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NATO Sends More to Balkans Troops Will Attempt To Cut Supply Lines Of Ethnic Albanians

By Carol J. Williams

NATO vowed Monday to deploy more peacekeepers to Kosovo’s border with Macedonia in an effort to cut ethnic Albanians’ supply lines and prevent another full-scale outbreak of Balkan bloodletting.

NATO and European Union officials assured Macedonia of their full economic and diplomatic support to hold the landlocked former Yugoslav republic together. But Russian President Vladimir V. Putin warned that the fighting was already spiraling out of control.

The limits of Europe’s power to effectively intervene in what it fears is an attempt by Kosovo and Macedonia Albanians to seize territory for a separate state was apparent in the conflicting reactions to the latest regional security crisis. The violence, if not controlled, threatens to send a new wave of refugees from the Balkans into Europe’s more developed countries.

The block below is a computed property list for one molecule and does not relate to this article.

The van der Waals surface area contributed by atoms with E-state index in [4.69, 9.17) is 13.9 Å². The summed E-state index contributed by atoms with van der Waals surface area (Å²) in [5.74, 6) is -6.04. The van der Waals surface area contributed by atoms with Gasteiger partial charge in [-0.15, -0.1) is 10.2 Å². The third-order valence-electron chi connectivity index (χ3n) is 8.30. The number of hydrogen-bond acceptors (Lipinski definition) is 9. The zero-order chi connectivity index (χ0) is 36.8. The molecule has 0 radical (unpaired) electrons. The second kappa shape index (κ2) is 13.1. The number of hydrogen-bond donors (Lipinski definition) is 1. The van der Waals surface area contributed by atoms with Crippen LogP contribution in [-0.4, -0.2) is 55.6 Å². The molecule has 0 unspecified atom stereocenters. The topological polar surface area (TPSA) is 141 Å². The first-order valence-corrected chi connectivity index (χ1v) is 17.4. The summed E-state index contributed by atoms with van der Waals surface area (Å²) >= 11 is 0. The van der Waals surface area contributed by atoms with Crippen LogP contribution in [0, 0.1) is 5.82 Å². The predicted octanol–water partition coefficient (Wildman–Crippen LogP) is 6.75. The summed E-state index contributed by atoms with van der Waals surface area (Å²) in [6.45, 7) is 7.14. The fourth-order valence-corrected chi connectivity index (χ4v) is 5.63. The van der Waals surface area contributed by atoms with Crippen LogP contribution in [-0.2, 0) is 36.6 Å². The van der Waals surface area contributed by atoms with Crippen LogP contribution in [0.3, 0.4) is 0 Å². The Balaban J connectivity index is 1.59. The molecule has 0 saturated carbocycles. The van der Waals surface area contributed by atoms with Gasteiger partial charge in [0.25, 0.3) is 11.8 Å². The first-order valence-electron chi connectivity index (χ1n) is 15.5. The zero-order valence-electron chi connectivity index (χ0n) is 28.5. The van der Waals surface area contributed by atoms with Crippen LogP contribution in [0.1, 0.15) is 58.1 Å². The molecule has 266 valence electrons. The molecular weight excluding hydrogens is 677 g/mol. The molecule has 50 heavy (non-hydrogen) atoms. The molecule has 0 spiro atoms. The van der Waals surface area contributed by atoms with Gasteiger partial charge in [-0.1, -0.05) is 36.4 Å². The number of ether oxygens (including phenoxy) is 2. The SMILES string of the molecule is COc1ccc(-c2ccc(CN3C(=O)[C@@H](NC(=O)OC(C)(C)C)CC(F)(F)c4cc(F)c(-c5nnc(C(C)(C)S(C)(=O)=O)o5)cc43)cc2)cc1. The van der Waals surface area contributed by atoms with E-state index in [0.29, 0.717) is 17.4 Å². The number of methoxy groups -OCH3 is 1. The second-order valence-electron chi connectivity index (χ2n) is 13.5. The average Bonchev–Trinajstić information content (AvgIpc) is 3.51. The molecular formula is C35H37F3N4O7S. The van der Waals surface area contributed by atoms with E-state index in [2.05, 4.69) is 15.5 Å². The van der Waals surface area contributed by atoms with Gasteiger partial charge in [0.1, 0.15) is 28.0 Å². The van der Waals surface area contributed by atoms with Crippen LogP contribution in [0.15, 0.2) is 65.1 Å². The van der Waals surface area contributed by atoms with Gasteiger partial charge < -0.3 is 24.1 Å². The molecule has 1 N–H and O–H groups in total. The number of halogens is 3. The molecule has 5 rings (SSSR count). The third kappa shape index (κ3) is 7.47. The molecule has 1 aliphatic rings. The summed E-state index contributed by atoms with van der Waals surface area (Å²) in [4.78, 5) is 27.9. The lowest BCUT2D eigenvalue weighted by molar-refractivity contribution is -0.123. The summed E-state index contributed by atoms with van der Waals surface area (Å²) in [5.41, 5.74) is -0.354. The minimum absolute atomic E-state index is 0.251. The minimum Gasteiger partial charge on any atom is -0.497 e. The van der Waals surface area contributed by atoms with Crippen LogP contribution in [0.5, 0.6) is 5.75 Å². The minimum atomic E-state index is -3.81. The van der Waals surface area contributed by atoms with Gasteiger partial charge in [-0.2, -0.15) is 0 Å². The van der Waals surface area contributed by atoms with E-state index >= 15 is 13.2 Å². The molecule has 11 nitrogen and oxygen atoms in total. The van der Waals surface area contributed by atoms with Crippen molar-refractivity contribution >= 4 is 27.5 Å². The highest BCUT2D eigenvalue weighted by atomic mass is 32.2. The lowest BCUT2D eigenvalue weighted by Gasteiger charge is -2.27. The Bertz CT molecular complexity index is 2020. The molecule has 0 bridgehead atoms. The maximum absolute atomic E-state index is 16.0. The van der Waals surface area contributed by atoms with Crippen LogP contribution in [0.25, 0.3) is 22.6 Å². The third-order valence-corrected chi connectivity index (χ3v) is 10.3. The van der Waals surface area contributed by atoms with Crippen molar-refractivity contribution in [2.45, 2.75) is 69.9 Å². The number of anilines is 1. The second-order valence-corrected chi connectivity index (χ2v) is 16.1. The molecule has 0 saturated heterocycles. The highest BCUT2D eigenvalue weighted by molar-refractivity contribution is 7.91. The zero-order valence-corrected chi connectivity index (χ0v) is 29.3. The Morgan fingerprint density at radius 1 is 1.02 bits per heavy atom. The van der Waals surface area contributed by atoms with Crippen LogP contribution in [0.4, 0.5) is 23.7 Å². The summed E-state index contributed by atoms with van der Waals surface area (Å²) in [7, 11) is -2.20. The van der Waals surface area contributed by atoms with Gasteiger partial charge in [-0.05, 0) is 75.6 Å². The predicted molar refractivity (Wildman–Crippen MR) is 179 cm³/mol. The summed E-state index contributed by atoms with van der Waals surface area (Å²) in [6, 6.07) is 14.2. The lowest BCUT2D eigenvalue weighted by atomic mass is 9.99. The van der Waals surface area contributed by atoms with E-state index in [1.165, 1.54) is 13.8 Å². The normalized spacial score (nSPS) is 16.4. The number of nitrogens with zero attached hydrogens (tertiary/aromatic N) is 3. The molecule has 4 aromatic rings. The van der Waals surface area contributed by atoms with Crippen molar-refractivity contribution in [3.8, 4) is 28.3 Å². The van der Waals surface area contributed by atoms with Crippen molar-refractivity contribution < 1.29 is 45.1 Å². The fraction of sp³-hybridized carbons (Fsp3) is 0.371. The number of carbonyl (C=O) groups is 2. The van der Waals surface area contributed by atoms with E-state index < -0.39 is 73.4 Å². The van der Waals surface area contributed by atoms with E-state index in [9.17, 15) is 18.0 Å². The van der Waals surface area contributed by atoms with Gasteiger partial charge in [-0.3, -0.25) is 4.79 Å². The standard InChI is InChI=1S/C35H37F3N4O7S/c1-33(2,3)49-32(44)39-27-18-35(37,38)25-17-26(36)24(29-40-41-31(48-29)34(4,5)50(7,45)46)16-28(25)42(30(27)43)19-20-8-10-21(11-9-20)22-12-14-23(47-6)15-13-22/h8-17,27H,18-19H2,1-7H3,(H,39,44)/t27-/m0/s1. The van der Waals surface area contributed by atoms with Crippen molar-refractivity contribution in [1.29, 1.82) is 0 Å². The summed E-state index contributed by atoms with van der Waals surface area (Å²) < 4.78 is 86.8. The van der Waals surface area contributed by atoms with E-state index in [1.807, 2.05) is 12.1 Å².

NATO Secretary-General George Robertson pledged more troops for the alliance’s Kosovo peacekeeping mission after meeting with Macedonian Foreign Minister Sergan Kerim in Brussels, Belgium. Macedonian leaders in the capital, Skopje, have harshly criticized the North Atlantic Treaty Organization for failing to cut the supply lines between Kosovo’s predominantly Albanian population and its ethnic brethren in northwestern Macedonia, where troops and tanks have been doing battle for the past six days.

“We’ll be asking individual members to add to the troops they have in Kosovo in order that more flexibility can be given to the task,” Robertson told reporters in Brussels. He declined to say how many reinforcements would be sent or what their mandate would be. He said only that the additional troops would pursue their objectives “with considerable vigor.”

Peacekeepers from NATO member nations and other countries still patrol parts of divided Bosnia-Herzegovina, as well as Kosovo, which is a province of Serbia, the larger republic of Yugoslavia. Kosovo remains an international protectorate two years after NATO forces waged an air war to halt the mass killing and “ethnic cleansing” of Kosovo Albanians.